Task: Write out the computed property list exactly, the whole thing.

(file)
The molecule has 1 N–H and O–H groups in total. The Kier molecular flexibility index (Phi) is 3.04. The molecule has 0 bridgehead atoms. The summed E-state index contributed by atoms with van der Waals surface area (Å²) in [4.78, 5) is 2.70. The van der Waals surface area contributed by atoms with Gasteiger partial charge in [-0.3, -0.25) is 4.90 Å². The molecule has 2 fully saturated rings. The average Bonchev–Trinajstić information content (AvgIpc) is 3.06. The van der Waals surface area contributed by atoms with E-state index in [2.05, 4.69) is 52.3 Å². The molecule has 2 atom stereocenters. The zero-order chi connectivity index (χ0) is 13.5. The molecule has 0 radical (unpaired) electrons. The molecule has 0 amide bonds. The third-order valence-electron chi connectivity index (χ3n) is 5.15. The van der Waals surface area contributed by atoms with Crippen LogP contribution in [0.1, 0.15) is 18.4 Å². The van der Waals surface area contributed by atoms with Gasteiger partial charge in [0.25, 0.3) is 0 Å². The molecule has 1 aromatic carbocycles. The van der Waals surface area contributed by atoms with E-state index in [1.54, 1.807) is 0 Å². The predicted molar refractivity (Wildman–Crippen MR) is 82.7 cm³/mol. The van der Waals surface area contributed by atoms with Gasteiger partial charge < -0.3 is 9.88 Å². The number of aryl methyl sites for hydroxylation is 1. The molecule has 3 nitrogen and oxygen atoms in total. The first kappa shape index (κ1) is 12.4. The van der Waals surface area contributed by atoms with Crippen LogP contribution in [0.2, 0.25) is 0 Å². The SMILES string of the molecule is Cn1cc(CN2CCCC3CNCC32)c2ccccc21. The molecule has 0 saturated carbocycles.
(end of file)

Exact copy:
The molecule has 1 N–H and O–H groups in total. The Kier molecular flexibility index (Phi) is 3.04. The molecule has 0 bridgehead atoms. The summed E-state index contributed by atoms with van der Waals surface area (Å²) in [4.78, 5) is 2.70. The van der Waals surface area contributed by atoms with Gasteiger partial charge in [-0.3, -0.25) is 4.90 Å². The molecule has 2 fully saturated rings. The average Bonchev–Trinajstić information content (AvgIpc) is 3.06. The van der Waals surface area contributed by atoms with E-state index in [2.05, 4.69) is 52.3 Å². The molecule has 2 atom stereocenters. The zero-order chi connectivity index (χ0) is 13.5. The molecule has 0 radical (unpaired) electrons. The molecule has 0 amide bonds. The third-order valence-electron chi connectivity index (χ3n) is 5.15. The van der Waals surface area contributed by atoms with Crippen LogP contribution in [0.1, 0.15) is 18.4 Å². The van der Waals surface area contributed by atoms with Gasteiger partial charge in [0.25, 0.3) is 0 Å². The molecule has 1 aromatic carbocycles. The van der Waals surface area contributed by atoms with E-state index in [1.54, 1.807) is 0 Å². The predicted molar refractivity (Wildman–Crippen MR) is 82.7 cm³/mol. The van der Waals surface area contributed by atoms with Gasteiger partial charge < -0.3 is 9.88 Å². The number of aryl methyl sites for hydroxylation is 1. The molecule has 3 nitrogen and oxygen atoms in total. The first kappa shape index (κ1) is 12.4. The van der Waals surface area contributed by atoms with Crippen LogP contribution in [0.2, 0.25) is 0 Å². The SMILES string of the molecule is Cn1cc(CN2CCCC3CNCC32)c2ccccc21. The molecule has 0 saturated carbocycles.